Where do you gain your inspiration from when you are starting to design a new piece of jewellery? The chunk of precious metal that is waiting to be fired, cut, hammered or polished in any fashion that you desire? Or the stone, which has already been cut by master cutters to show each stones personal magnificence and radiance? Why not take a pointer from some of the world’s best jewellery designers? And start the same way as they do – with the stone. At Harry Winston, they believe that no two stones are alike. And that each gemstone must be chosen for its nature and distinctive beauty. Only then do the designers and master craftsmen at Harry Winston fashion the setting. David Morris fine jewellery, whose clients range from royalty
Beautiful blue Sapphires have been sought by man as a precious gem stone throughout history. So to imply that they are back in vogue in 2014 is a bit of an oxymoron. Perhaps it is more accurate to say that for the past 40 years or so fewer people have been purchasing blue sapphires, but now that lull has passed, once again putting sapphires into the forefront of the consumers’ minds. As you already know, white diamonds have had a strangle hold on jewellery since that famous De Beers campaign slogan “diamonds are a girl’s best friend”. Although the white diamond is certainly the most sought after of all gemstones, something which I can’t see changing any time soon, people are once again seeking out pops of colour to bring
Many jewellers are now recognising that using natural coloured diamonds and gemstones is a huge asset to their business. Apart from adding a coloured sparkle to a collection, they add profit. Designers in the industry are now looking to use stones that they have never used before to give their pieces distinction and character.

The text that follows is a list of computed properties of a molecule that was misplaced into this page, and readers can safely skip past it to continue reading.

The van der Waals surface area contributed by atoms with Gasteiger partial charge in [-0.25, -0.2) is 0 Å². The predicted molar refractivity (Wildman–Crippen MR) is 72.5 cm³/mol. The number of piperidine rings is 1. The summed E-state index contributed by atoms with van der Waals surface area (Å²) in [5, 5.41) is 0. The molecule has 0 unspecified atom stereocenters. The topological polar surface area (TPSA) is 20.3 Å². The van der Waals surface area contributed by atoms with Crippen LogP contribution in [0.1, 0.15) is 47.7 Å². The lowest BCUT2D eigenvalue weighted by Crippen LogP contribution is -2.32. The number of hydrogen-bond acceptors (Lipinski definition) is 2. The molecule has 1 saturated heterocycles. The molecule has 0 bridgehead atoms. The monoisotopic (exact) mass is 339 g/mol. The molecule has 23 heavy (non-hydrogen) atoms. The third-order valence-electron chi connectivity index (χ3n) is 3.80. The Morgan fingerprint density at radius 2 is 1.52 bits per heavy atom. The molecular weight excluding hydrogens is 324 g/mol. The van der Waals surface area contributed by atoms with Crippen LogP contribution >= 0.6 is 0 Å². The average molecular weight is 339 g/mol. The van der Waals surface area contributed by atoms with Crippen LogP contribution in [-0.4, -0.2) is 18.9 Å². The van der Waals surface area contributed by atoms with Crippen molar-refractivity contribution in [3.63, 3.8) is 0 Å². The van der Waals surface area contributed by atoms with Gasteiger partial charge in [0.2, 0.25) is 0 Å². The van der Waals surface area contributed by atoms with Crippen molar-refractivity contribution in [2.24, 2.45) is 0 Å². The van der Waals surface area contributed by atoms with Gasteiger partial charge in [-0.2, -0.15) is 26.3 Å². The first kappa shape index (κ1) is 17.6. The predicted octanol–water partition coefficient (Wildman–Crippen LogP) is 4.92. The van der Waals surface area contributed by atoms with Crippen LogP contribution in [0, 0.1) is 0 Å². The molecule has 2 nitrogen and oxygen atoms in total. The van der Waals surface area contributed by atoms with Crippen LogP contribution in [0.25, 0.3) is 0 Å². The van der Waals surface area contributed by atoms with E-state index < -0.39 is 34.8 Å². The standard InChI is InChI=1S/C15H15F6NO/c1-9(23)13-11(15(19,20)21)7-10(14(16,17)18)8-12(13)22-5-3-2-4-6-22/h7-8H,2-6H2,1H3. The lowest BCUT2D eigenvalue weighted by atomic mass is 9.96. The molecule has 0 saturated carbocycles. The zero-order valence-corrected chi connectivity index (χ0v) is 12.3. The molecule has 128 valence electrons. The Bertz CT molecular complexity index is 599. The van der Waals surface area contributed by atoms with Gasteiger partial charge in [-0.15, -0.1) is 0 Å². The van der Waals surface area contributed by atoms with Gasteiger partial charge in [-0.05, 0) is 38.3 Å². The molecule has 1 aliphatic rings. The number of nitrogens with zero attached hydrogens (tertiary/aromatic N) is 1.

She who from April dates her years, Diamond shall wear, lest bitter tears For vain repentance flow, this stone, Emblem of innocence, is known. Unknown Author The diamond is arguably the most popular gemstone on earth. However, it’s the stone and not the colour that is important for this month’s birthstone. Which is great luck for those born in April, as diamonds come in such a wide variety to colours and hues that there is bound to be one to fit everybody’s taste, just not necessarily their budget! The first recorded history of the diamond dates back some 3,000 years ago to India, where it is likely that diamonds were first valued for their ability to refract light. Ancient Hindus, finding diamonds washed out of the ground after thunderstorms, believed
Who in this world of ours their eyes, in March first open shall be wise, in days of peril firm and brave, Unknown Author. Aquamarines vary in colour from deep blue to blue-green of different intensities, caused by traces of iron in the beryl crystal. The shade of Aquamarine for the March birthstone is cool blue, the colour of the Aegean sea. The name aquamarine was derived by the Romans, “aqua,” meaning water, and “mare,” meaning sea, because it looked like sea water. Aquamarines were believed to have originated from the jewel caskets of sirens, washed ashore from the depths of the sea. They were considered sacred to Neptune, Roman god of the sea. This association with the sea made it the sailors’ gem, promising prosperous and safe voyages, as